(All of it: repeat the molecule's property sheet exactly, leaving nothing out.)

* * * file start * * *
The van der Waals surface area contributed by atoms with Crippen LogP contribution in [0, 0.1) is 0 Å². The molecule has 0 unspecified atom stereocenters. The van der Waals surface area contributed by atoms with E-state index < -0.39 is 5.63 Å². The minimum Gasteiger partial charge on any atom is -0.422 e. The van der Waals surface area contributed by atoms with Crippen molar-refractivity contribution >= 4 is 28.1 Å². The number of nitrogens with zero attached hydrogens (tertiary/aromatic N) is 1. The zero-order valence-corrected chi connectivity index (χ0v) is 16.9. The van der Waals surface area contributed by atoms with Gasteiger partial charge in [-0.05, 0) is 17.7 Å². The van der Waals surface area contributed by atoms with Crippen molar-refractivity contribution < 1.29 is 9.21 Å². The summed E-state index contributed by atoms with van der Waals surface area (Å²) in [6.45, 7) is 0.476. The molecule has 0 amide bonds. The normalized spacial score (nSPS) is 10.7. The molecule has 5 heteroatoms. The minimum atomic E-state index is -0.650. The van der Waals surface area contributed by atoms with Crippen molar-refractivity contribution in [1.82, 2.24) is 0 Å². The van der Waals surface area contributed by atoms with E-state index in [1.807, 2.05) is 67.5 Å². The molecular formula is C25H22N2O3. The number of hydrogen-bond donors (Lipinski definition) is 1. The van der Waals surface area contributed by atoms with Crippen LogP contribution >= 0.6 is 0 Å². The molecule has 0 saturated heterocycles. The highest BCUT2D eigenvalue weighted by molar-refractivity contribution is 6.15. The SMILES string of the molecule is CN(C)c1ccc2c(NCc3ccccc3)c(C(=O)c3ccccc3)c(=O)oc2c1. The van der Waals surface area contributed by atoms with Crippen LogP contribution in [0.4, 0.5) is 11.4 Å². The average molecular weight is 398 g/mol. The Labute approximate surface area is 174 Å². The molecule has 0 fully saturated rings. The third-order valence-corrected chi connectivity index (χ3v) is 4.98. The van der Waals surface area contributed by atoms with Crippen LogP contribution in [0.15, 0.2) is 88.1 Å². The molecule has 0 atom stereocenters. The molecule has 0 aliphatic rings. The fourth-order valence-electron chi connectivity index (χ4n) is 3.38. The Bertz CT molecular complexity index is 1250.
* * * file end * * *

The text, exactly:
The van der Waals surface area contributed by atoms with Crippen LogP contribution in [0, 0.1) is 0 Å². The molecule has 0 unspecified atom stereocenters. The van der Waals surface area contributed by atoms with E-state index < -0.39 is 5.63 Å². The minimum Gasteiger partial charge on any atom is -0.422 e. The van der Waals surface area contributed by atoms with Crippen molar-refractivity contribution >= 4 is 28.1 Å². The number of nitrogens with zero attached hydrogens (tertiary/aromatic N) is 1. The zero-order valence-corrected chi connectivity index (χ0v) is 16.9. The van der Waals surface area contributed by atoms with Gasteiger partial charge in [-0.05, 0) is 17.7 Å². The van der Waals surface area contributed by atoms with Crippen molar-refractivity contribution < 1.29 is 9.21 Å². The summed E-state index contributed by atoms with van der Waals surface area (Å²) in [6.45, 7) is 0.476. The molecule has 0 amide bonds. The normalized spacial score (nSPS) is 10.7. The molecule has 5 heteroatoms. The minimum atomic E-state index is -0.650. The van der Waals surface area contributed by atoms with Crippen molar-refractivity contribution in [1.82, 2.24) is 0 Å². The van der Waals surface area contributed by atoms with E-state index in [1.807, 2.05) is 67.5 Å². The molecular formula is C25H22N2O3. The number of hydrogen-bond donors (Lipinski definition) is 1. The van der Waals surface area contributed by atoms with Crippen LogP contribution >= 0.6 is 0 Å². The molecule has 0 saturated heterocycles. The highest BCUT2D eigenvalue weighted by molar-refractivity contribution is 6.15. The SMILES string of the molecule is CN(C)c1ccc2c(NCc3ccccc3)c(C(=O)c3ccccc3)c(=O)oc2c1. The van der Waals surface area contributed by atoms with Crippen LogP contribution in [0.4, 0.5) is 11.4 Å². The average molecular weight is 398 g/mol. The Labute approximate surface area is 174 Å². The molecule has 0 fully saturated rings. The third-order valence-corrected chi connectivity index (χ3v) is 4.98. The van der Waals surface area contributed by atoms with Crippen LogP contribution in [0.15, 0.2) is 88.1 Å². The molecule has 0 atom stereocenters. The molecule has 0 aliphatic rings. The fourth-order valence-electron chi connectivity index (χ4n) is 3.38. The Bertz CT molecular complexity index is 1250.